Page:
* Euro hits 7-week high vs dollar as European stocks rise
* Progress on Greece and Spain seen as positive
* Some investors see fiscal cliff as dollar-negative
By Nia Williams
LONDON, Dec 5 (Reuters) - The euro hit a seven-week high against the dollar on Wednesday as efforts to tackle the debt crisis in Greece and subsiding concerns about Spain improved investor appetite for euro zone assets.
Some market players who previously bet against the euro have cut those short positions this week after Greece announced better-than-expected terms for a debt buyback, fueling optimism it will continue to receive international aid and avoid default.
Strategists said the short squeeze higher was likely to run into resistance around the September highs of $1.31729 however, leaving the euro vulnerable to underlying concerns about weak euro zone growth.
The euro rose 0.2 percent to $1.3127, its highest level since Oct. 18. Technical strategists said near-term resistance was expected around the October high of $1.3140.
"We see a combination of improving euro zone sentiment reflected in renewed demand for peripheral bonds and European equities, and a continuing short squeeze on euro crosses," said Valentin Marinov, head of European G10 FX strategy at Citi.
Spanish and Italian bond yields have fallen this week while European stocks have rallied to within sight of 2012 highs. .
Spain formally requested funds to recapitalise its troubled banking sector on Monday, soothing concerns about the resilience of the euro zone's fourth largest economy and helping boost confidence in the euro.
Strategists said some market players also considered uncertainty over whether policymakers can avert the looming U.S. "fiscal cliff" as a reason to sell the dollar in the short-term.
The fiscal cliff is a combination of tax hikes and spending cuts due to kick in early next year that could tip to world's largest economy into recession.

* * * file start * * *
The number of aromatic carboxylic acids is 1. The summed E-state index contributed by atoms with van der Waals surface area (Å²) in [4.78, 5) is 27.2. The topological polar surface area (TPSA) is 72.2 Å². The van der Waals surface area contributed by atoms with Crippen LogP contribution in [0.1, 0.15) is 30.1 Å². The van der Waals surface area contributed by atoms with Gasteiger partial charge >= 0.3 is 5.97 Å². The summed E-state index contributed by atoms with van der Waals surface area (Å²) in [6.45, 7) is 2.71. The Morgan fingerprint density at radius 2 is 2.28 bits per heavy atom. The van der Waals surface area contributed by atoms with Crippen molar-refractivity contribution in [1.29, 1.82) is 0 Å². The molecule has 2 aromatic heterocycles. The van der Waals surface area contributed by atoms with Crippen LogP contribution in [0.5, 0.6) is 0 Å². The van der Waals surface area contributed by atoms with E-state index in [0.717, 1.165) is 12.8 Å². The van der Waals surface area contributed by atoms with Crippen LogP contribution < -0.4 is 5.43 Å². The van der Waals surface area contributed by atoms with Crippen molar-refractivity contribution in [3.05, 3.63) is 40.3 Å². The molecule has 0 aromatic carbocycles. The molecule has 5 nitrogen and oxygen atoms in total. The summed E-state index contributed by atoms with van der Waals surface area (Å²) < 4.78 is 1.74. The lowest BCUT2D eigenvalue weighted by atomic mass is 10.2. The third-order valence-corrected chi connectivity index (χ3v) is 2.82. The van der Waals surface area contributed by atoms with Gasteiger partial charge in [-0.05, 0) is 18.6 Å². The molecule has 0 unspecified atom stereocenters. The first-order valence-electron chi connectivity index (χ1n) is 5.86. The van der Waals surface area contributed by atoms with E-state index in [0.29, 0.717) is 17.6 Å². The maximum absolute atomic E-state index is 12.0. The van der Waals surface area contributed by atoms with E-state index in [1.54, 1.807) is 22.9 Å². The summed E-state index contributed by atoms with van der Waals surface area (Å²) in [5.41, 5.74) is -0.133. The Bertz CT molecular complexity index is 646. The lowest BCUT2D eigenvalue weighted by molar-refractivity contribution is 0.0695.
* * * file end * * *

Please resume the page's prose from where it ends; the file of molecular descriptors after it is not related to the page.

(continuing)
Citi's Marinov said at present concerns about "going over the cliff" seem to be only hitting U.S. stocks, and as a result weighing on the dollar.
But if policymakers struggle to reach a deal before long worries about a global slowdown could intensify, which could spur fresh demand for the highly liquid dollar.
Bets that the U.S. Federal Reserve may unveil a fresh bond purchase scheme to replace its Operation Twist, a programme that will expire this month, at its policy meeting on Dec. 11-12 also weighed on the dollar.
In contrast, the European Central Bank is widely expected to keep rates on hold at its policy meeting on Thursday.
"The Fed is likely to take fresh steps to replace the Operation Twist. Speculation of more aggressive easing in Japan is all over the place, and Australia also cut rates. By default the euro rose," said Makoto Noji, senior strategist at SMBC Nikko Securities.
The euro hit a 7 1/2-month high of 107.96 yen, with investors expecting a more dovish stance from the Bank of Japan if the main opposition party wins a Dec. 16 election as seems likely.
The single currency was last up 0.6 percent at 107.82 yen, while the dollar rose 0.4 percent to 82.22 yen.
The euro also benefited from a selloff in the Swiss franc, rising to a 2-1/2 month high of 1.2154 francs, after Switzerland's largest banks said earlier in the week they would charge fees and pay negative rates on some franc deposits.